Only two leaders, City Attorney Wade Hinton and Public Library Executive Director Corinne Hill, turned over WhatsApp correspondence that included city business, and both sets of messages they provided contained information that conflicted with earlier statements.

Hill initially said she only used the app for personal matters, but later turned over WhatsApp correspondence that included city business.

While Justin Wilkins, Berke’s deputy chief of staff, initially responded to the request by saying, “I do not use the app,” Hinton’s records show a conversation between him and Wilkins. When asked about the inconsistency, an official said that Wilkins had used WhatsApp but doesn’t anymore.

Furthermore, while Berke initially told that he had “no information responsive to this request,” days later, he told the Times Free Press that he has, in fact, “used WhatsApp in the past,” but does not “currently use WhatsApp to communicate” with his staff.

“We communicated with it and sent messages that have government business on them, and comply with our [open records] responsibilities, just like our text messages,” Berke said.

Despite disclosing his use of WhatsApp, Berke had no explanation as to why he or city employees used encrypted messaging versus standard text messaging, nor any explanation as to why he stopped using it. That didn’t stop him from trying to paint Chattanooga’s communication policies in a good light compared to other cities, however.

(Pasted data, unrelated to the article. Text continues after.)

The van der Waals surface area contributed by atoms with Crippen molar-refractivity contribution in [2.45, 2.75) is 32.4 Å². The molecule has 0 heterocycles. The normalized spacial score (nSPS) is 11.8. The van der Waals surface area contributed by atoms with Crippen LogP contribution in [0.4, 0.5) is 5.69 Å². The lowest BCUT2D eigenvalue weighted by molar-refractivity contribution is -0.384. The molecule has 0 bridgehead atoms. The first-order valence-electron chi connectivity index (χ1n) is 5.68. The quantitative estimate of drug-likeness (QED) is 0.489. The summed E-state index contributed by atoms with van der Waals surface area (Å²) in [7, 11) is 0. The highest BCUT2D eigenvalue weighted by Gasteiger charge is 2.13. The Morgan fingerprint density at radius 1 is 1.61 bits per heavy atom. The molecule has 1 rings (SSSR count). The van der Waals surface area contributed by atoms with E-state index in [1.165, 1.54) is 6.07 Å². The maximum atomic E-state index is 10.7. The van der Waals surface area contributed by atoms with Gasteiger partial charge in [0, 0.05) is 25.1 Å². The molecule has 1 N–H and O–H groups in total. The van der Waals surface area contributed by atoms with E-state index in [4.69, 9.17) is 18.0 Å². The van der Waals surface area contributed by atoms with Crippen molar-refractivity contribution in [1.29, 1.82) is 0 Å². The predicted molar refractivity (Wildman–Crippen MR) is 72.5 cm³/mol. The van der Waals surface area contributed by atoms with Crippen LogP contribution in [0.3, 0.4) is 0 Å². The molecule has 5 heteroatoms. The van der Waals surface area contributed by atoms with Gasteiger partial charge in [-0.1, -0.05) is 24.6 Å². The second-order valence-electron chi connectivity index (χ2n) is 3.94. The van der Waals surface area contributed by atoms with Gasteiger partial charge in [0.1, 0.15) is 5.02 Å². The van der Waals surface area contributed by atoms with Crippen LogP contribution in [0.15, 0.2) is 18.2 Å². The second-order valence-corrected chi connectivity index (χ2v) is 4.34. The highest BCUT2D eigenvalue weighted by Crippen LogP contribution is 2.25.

“As to my understanding, most cities have no policy about text messages and electronic communication,” Berke said. “We’ve put forth a policy that says exactly what [city employees] have to do. So in most places, you could delete the next day. We don’t do that. We try to go above and beyond by putting forth a policy that says what we need to do.”

But as the Times Free Presspointed out, the city of Knoxville, for example, has no records retention policy concerning text messaging because, as an official from that mayor’s office explained, Knoxville’s “administrative rules do not authorize text messaging as a vehicle to conduct city business.”

“We think city business should use a venue easily archived and searchable,” said Jesse Mayshark, communications manager for Mayor Madeline Rogero’s administration.

No oversight, no answers
Chattanooga’s records and information retention policy, adopted in December, only calls for chat messages to be kept for 60 days. (Emails, on the other hand, are kept for five years.) And while Hinton says the policy dictates that employees download content to city servers if it falls into a certain category-like a business contract, or information regarding changes or requests concerning the contract-there is currently no oversight to ensure city employees follow the rules. (Hinton said he hasn’t received information about any city employees violating the current rules.)

Hinton saidthe city is currently in the process of implementing a new records retention policy, but he also said the city hasn’t gotten to the point of focusing on newer technologies like WhatsApp. And when will that happen? Add that to this list of questions related to this whole thing:

-Why did Berke and other city employees use WhatsApp in the first place-and why did they stop?

-Has any city employee deleted any WhatsApp communication that the public has a right to see?

-Was WhatsApp used to purposely subvert any open records requests?

-Is Berke really surprised that people would ask these questions?

-Will we ever get answers?

Former Chattanooga Pulse Editor Bill Colrus writes about (in no particular order) local news, culture and media. You can find him on Facebook, follow him on Twitter or contact him at [email protected]. The opinions expressed in this column belong solely to the author, not or its employees.